SONNY CONTO was a baseball player. A South Philly native out of Marian Anderson Recreation Center, Conto chose to attend West Deptford (N.J.) High School over Neumann-Goretti because of the program. After high school, Conto continued his baseball career with Rowan College at Gloucester County. A pitcher, Conto helped the Roadrunners reach the 2015 NJCAA Division III World Series, where it finished third.
At 21, Conto is now a boxer and will be competing in the Pennsylvania Golden Gloves Regional Championships on Saturday at the 2300 Arena, 2300 S. Swanson St.
An auto accident while he was in college altered Conto's path in sports. After a couple of failed epidural shots, Conto opted for surgery, and hung up his baseball spikes.
What was at first seen as a curse became a blessing when the 6-4, 200-pounder turned his full attention to boxing. He has a record of 40-2 and fights in the amateur heavyweight division.
"I've really dedicated myself 110 percent to the sport of boxing," Conto said. "I eat, live, sleep and breathe boxing. That's it. My goal is to be the heavyweight champion of the world."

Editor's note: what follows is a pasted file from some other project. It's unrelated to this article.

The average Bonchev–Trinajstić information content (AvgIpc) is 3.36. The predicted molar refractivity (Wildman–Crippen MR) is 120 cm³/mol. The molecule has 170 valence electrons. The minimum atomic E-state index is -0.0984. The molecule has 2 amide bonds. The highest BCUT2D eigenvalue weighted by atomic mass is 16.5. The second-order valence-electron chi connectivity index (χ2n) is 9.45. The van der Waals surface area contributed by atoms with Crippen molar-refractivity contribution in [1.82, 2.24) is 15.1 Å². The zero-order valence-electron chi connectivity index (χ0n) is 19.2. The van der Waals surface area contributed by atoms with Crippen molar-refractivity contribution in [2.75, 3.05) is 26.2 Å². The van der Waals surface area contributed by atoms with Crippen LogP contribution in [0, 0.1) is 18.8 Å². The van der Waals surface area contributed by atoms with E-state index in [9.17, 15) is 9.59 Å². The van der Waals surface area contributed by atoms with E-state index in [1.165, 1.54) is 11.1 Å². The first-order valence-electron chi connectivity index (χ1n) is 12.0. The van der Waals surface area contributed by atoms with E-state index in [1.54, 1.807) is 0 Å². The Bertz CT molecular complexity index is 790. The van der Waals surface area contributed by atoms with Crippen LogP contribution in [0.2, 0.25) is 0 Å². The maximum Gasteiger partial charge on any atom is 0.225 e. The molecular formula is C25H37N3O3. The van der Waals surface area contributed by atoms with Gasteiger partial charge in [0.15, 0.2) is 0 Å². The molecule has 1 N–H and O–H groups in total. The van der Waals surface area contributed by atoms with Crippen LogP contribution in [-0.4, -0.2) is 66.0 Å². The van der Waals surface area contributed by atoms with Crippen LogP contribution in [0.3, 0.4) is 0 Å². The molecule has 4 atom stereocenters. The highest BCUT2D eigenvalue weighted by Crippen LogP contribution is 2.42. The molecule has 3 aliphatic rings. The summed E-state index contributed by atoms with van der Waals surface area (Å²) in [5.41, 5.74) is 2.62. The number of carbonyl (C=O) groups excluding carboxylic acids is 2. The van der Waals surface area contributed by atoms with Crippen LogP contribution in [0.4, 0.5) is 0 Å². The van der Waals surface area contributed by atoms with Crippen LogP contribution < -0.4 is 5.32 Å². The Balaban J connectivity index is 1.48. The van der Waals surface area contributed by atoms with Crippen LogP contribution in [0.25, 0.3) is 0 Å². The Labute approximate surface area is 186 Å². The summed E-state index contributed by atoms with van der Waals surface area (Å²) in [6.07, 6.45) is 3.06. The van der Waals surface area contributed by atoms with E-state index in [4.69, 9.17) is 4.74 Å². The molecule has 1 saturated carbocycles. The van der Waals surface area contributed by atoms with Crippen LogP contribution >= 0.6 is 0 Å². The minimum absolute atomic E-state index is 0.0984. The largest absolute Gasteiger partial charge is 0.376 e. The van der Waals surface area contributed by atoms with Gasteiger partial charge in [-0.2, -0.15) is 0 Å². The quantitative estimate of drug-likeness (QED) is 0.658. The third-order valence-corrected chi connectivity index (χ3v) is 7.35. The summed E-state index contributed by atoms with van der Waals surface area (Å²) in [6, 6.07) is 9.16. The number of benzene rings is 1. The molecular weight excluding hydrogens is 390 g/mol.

Though Conto was a baseball player, he has loved boxing as long as he can remember. At 2 years old, Conto would hit a heavy bag his father hung up for him in their house. He was in the gym, training as a boxer, since he was 12.
"The kid trains hard," said his trainer, Hassan Williams, also known as "The Candy Man." "He trains like he wants to be a champion. You can't tell him no."
Williams and Conto have been together for three years, since Conto sought him out.
"He presents nothing but positive energy," Conto said of Williams. "When he comes to the gym, he's upbeat. He just brings the whole gym alive and makes everyone want to train hard and laugh. But at the same time, serious business."
Conto, who goes by "Baby Klitschko," is coming into the Golden Gloves with a chip on his shoulder. Two years ago, Conto fought and lost to a fighter almost 10 years older than him. After a controversial decision, this go-round has a little added incentive.
"It definitely puts a fire in me. I just trained harder, spent more time in the gym, ran more miles, and really pushed myself to the limit," Conto explained. "I wanted to come back. I wanted to be the Golden Glove champ."
Conto has his sights on bigger things after the regional Golden Gloves. He wants a shot at the National Golden Gloves and then hopes to go pro in another three years. Sonny from South Philly wants to be the heavyweight champion. He highlights his family as the reason why.
"I want to get a big signing deal and promoter behind me. I want to be able to give my mom a couple hundred thousand dollars and say, 'Here, go shopping. Do what you want,' " Conto said. "I want to buy my mother and father a house. So, yeah, that definitely adds a lot of fire to me."
Williams refers to Conto as a "boxing prodigy" and believes the sky is the limit for his fighter: "I am convinced that one day he will be the heavyweight champ."